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tute—that the men were not made chattels. 2. The frequent and terrible prohibitions against oppression: “Wo to them who use their neighbor's service without wages," &c. Thou shalt not oppress a stranger, nor vex him. If thou afflict them in anywise, and they cry at all unto me, I will surely hear their cry, and my wrath shall wax hot, and I will kill you with the sword, and your wives shall be widows, and your children fatherless." And if my brother is famishing for more scripture, I give him Prov. xxxi, 8, Open thy mouth for the dumb, in the cause of all such as are appointed to destruction. Open thy mouth, judge righteously, and plead the cause of the poor and needy." I give him Lam. iii, 35, 36, “ To turn aside the right of a man before the face of the Most High; to subert a man in his cause the LORD approveth not.” If he still wishes more scripture. I will quote it. The Word of God blazes from beginning to end with denunciations against those “ whose treading is upon the poor;" and who so destitute, who so poor, as the man who does not own his garments, his wife, his child, or even himself? It is worthy of the most careful notice, the access which the most indigent and lowest people had to the person, not only of the judges, but of the monarch himself. Witness the two harlots who appeared before Solomon to dispute their claim to an illegitimate child. The lowest and most wretched outcast thus had free access to their monarchs, who knew that God would judge them if they did not pronounce just judgments. There were no grand juries intervening between the wronged man and the judge, and no such thing as advocates known in that day; but justice was direct, and simple, and summary, without delay.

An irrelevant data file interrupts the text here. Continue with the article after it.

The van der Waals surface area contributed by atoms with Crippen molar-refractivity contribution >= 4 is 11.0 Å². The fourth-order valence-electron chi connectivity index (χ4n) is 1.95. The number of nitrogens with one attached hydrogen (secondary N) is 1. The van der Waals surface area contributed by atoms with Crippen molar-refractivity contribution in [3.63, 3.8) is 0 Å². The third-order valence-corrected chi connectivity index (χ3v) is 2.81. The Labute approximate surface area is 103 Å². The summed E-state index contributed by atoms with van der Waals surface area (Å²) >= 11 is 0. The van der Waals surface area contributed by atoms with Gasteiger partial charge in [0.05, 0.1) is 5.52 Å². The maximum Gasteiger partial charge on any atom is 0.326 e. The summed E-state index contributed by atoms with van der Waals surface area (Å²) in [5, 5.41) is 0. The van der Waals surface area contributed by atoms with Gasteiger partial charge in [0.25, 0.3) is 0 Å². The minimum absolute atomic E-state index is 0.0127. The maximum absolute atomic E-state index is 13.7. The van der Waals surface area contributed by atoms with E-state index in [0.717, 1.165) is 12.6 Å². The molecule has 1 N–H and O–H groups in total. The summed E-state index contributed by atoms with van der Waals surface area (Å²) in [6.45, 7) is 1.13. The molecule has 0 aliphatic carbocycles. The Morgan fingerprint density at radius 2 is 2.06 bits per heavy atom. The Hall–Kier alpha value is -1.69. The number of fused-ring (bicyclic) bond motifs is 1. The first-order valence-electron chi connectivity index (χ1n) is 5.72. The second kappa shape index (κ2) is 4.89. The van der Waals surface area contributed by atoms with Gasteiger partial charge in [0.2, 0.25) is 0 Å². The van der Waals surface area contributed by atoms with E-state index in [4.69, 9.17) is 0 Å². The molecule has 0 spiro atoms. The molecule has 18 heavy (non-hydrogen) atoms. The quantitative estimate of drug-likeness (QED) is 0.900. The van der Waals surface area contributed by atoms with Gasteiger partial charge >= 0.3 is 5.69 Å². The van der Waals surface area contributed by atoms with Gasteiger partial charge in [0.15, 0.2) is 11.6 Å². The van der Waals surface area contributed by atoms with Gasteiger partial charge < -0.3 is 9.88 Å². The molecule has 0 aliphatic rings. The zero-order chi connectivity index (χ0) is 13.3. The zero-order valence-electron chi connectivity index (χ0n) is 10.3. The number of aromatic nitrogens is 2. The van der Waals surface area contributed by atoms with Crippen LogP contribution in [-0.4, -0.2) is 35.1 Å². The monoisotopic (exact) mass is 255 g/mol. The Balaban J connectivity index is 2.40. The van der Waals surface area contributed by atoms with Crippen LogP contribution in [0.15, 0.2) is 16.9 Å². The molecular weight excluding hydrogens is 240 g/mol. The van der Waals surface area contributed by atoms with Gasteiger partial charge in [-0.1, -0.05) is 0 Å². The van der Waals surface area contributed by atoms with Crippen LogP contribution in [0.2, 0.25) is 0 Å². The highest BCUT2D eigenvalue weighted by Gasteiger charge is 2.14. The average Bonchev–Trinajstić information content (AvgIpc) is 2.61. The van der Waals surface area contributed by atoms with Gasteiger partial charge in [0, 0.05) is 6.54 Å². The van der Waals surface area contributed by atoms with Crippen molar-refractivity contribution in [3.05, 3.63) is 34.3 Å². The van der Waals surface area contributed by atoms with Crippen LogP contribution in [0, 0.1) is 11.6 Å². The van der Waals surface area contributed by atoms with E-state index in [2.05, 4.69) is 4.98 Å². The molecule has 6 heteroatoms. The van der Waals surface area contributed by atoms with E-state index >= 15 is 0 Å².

For these facts, I refer to “Jahn's Archaeology," and “ Horne's Introduction," both of which my opponent will acknowledge to be good authority. I refer also to the declaration of Job, himself a prince and a judge, "If I did despise the cause (suit) of my man-servant, or of

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maid-servant, when they contended with me, what then shall I do when God riseth up ? and when he visiteth, what shall I answer him? Did not he that made me in the womb, make him ?'' Job xxxi, 13—15. And I refer to the general denunciations of the Bible, against those judges who refused the suits of those of low condition, all of whom had free access to the courts of justice, and even to the ear of their monarchs. I have referred to 1 Kings iii, 16—the case of the two harlots before Solomon-and Deut. xvi, 18, “ Thou shalt not wrest judgment: thou shalt not respect persons: neither take a gift: for a gift doth blind the eyes of the wise and pervert the words of the righteous.” In the same chapter it is provided, that judges shall daily sit in all the gates, and hear the complaints of all, without respect of person. There were six thousand of these judges in the time of David, the King. And this custom was adopted as the most certain to bring the judges near to the people; because, sleeping in the cities for safety at night, as they were an agricultural people, they passed through the gates in going and returning from their labor. They were nomades, or herdsmen, and in going to their flocks out of the city, they passed directly by the judges seated upon the judgment seat. They were, moreover, as a people, well instructed in the law, and would know whether the judge decided right or wrong; and the judges knew that if they judged unrighteously, the vengeance of God would overtake them. Such was the perfect civil liberty enjoyed by the Hebrew slaves. Slaves! That accursed system has so befouled language, that one can scarcely pick up a clean word !!—[A laugh.]